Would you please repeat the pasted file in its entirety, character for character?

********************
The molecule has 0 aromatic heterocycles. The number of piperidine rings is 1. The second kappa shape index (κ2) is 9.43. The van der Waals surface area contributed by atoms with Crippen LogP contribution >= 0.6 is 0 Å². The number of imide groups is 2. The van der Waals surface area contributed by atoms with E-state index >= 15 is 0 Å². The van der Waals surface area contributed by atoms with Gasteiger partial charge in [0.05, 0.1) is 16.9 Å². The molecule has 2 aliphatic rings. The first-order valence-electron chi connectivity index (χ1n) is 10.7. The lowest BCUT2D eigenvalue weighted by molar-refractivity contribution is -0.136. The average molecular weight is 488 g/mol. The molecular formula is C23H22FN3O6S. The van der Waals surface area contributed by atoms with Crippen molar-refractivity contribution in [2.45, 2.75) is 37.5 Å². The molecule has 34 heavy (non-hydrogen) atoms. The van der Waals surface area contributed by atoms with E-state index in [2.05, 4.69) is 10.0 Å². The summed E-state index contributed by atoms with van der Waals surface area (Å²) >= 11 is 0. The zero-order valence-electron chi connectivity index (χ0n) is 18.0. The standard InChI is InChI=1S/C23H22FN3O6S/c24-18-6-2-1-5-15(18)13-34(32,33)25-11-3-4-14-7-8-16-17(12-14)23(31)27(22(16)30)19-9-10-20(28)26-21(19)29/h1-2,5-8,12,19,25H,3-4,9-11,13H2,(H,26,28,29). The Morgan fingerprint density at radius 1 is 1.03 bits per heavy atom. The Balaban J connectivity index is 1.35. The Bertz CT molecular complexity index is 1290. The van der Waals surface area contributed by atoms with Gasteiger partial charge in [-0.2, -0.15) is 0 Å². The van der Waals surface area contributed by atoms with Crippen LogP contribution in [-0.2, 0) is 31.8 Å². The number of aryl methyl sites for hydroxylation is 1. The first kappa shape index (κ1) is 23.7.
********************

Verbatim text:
The molecule has 0 aromatic heterocycles. The number of piperidine rings is 1. The second kappa shape index (κ2) is 9.43. The van der Waals surface area contributed by atoms with Crippen LogP contribution >= 0.6 is 0 Å². The number of imide groups is 2. The van der Waals surface area contributed by atoms with E-state index >= 15 is 0 Å². The van der Waals surface area contributed by atoms with Gasteiger partial charge in [0.05, 0.1) is 16.9 Å². The molecule has 2 aliphatic rings. The first-order valence-electron chi connectivity index (χ1n) is 10.7. The lowest BCUT2D eigenvalue weighted by molar-refractivity contribution is -0.136. The average molecular weight is 488 g/mol. The molecular formula is C23H22FN3O6S. The van der Waals surface area contributed by atoms with Crippen molar-refractivity contribution in [2.45, 2.75) is 37.5 Å². The molecule has 34 heavy (non-hydrogen) atoms. The van der Waals surface area contributed by atoms with E-state index in [2.05, 4.69) is 10.0 Å². The summed E-state index contributed by atoms with van der Waals surface area (Å²) >= 11 is 0. The zero-order valence-electron chi connectivity index (χ0n) is 18.0. The standard InChI is InChI=1S/C23H22FN3O6S/c24-18-6-2-1-5-15(18)13-34(32,33)25-11-3-4-14-7-8-16-17(12-14)23(31)27(22(16)30)19-9-10-20(28)26-21(19)29/h1-2,5-8,12,19,25H,3-4,9-11,13H2,(H,26,28,29). The Morgan fingerprint density at radius 1 is 1.03 bits per heavy atom. The Balaban J connectivity index is 1.35. The Bertz CT molecular complexity index is 1290. The van der Waals surface area contributed by atoms with Gasteiger partial charge in [-0.2, -0.15) is 0 Å². The van der Waals surface area contributed by atoms with Crippen LogP contribution in [-0.2, 0) is 31.8 Å². The number of aryl methyl sites for hydroxylation is 1. The first kappa shape index (κ1) is 23.7.